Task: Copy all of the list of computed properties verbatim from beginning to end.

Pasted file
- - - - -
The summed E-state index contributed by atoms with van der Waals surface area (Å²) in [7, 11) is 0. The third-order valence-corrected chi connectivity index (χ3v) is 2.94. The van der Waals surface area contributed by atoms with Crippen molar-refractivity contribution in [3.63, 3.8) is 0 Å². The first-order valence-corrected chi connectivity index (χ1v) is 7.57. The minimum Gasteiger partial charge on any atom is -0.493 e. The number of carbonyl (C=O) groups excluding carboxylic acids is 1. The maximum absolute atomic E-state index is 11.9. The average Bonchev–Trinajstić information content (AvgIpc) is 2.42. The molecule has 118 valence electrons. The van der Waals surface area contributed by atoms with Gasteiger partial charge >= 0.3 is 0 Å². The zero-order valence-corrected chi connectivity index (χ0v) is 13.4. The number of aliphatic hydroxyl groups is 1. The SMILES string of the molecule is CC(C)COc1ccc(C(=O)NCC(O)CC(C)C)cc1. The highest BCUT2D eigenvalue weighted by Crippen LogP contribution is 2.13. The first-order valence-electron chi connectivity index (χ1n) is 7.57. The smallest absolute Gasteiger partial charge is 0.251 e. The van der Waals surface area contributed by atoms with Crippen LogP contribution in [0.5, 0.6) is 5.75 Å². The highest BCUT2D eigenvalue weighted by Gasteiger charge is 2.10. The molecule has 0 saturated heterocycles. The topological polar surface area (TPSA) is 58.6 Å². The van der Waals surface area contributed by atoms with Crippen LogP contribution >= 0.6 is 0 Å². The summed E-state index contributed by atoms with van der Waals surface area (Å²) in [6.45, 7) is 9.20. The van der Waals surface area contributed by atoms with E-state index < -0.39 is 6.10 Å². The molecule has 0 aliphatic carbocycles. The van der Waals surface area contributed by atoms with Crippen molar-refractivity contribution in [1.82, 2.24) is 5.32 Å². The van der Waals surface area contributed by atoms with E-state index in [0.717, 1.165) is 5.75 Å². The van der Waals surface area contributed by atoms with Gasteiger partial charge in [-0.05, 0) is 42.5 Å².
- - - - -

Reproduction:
The summed E-state index contributed by atoms with van der Waals surface area (Å²) in [7, 11) is 0. The third-order valence-corrected chi connectivity index (χ3v) is 2.94. The van der Waals surface area contributed by atoms with Crippen molar-refractivity contribution in [3.63, 3.8) is 0 Å². The first-order valence-corrected chi connectivity index (χ1v) is 7.57. The minimum Gasteiger partial charge on any atom is -0.493 e. The number of carbonyl (C=O) groups excluding carboxylic acids is 1. The maximum absolute atomic E-state index is 11.9. The average Bonchev–Trinajstić information content (AvgIpc) is 2.42. The molecule has 118 valence electrons. The van der Waals surface area contributed by atoms with Gasteiger partial charge >= 0.3 is 0 Å². The zero-order valence-corrected chi connectivity index (χ0v) is 13.4. The number of aliphatic hydroxyl groups is 1. The SMILES string of the molecule is CC(C)COc1ccc(C(=O)NCC(O)CC(C)C)cc1. The highest BCUT2D eigenvalue weighted by Crippen LogP contribution is 2.13. The first-order valence-electron chi connectivity index (χ1n) is 7.57. The smallest absolute Gasteiger partial charge is 0.251 e. The van der Waals surface area contributed by atoms with Crippen LogP contribution in [0.5, 0.6) is 5.75 Å². The highest BCUT2D eigenvalue weighted by Gasteiger charge is 2.10. The molecule has 0 saturated heterocycles. The topological polar surface area (TPSA) is 58.6 Å². The van der Waals surface area contributed by atoms with Crippen LogP contribution >= 0.6 is 0 Å². The summed E-state index contributed by atoms with van der Waals surface area (Å²) in [6.45, 7) is 9.20. The van der Waals surface area contributed by atoms with E-state index < -0.39 is 6.10 Å². The molecule has 0 aliphatic carbocycles. The van der Waals surface area contributed by atoms with Crippen molar-refractivity contribution in [1.82, 2.24) is 5.32 Å². The van der Waals surface area contributed by atoms with E-state index in [0.717, 1.165) is 5.75 Å². The van der Waals surface area contributed by atoms with Gasteiger partial charge in [-0.05, 0) is 42.5 Å².